Eel Appeal

Published November 16, 2017 in MARINE LIFE

An introduction to Wakatobi’s slippery, slithering residents of the reefs

The reefs of Wakatobi are packed with unique and colorful marine life, providing divers and snorkelers with endless opportunities to hunt for that rare and special find. But even if you fail to locate that one-of-a-kind rarity, there are always the eels. Spend a few minutes wandering around most any dive site in the area, and in fairly short order you are likely to see the distinctive profile of an eel poking its snout out of a sheltering crevice or burrow. It’s easy to take these sightings for granted, but as with most things on the reef, the closer you look, and the more you understand the subject, the more fascinating the encounter.

Moray eels, such as this spotted variety, are solitary animals, relying mostly on an excellent sense of smell to locate their meals. Photo by Wakatobi Resort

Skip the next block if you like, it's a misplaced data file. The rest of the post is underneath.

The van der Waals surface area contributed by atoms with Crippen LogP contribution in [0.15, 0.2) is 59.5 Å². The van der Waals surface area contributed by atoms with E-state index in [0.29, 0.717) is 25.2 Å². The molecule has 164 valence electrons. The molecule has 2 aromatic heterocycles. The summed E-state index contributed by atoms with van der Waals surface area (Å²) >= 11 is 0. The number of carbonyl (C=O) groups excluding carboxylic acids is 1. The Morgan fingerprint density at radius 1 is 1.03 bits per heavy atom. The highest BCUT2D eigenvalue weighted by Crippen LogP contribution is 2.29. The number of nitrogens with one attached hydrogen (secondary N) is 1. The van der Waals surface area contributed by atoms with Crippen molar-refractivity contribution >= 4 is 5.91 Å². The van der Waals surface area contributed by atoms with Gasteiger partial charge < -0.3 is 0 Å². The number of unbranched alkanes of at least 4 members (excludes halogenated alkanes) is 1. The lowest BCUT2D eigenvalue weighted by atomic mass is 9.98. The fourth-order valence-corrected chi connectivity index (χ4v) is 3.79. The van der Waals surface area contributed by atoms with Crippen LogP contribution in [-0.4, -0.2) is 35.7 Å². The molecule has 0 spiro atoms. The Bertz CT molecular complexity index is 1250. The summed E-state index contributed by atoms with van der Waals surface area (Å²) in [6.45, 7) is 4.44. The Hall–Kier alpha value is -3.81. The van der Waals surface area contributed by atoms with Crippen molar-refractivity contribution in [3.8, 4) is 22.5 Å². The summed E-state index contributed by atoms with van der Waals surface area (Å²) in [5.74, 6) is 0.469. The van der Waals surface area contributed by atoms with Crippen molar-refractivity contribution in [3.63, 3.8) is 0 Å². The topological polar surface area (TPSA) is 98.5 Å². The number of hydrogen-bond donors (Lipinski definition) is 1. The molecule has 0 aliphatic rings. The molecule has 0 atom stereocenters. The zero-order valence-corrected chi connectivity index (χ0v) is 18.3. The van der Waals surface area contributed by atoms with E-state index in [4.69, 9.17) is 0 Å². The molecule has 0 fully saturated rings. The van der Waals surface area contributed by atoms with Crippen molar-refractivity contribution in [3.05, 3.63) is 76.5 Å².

That’s a Moray

With more than 200 species of the Muraenidae family living in tropical waters world wide, it’s no wonder that the eels divers are most familiar with are the morays. The waters of Wakatobi are home to more than two dozen varieties, and those most likely to be seen on area dive sites include the giant moray, snowflake moray, white-eyed moray, whitemouth moray, yellowmargin moray, fimbriated moray and zebra moray. While some of these species maintain a relatively bland brown or gray coloration, others sport stripes, spots, freckles and other intricate color patterns.

Coloration aside, most all morays have common features that include large heads with wide mouths and small eyes located well forward. There’s no mistaking the razor-sharp teeth, as morays typically keep their dentition on display. This showing of the teeth isn’t a treat, but rather a necessity of their physiology. Morays lack the bony gill covers that other fish use to force water over their internal gill chambers. Instead, these eels must constantly open and close their mouths to force water over their gills.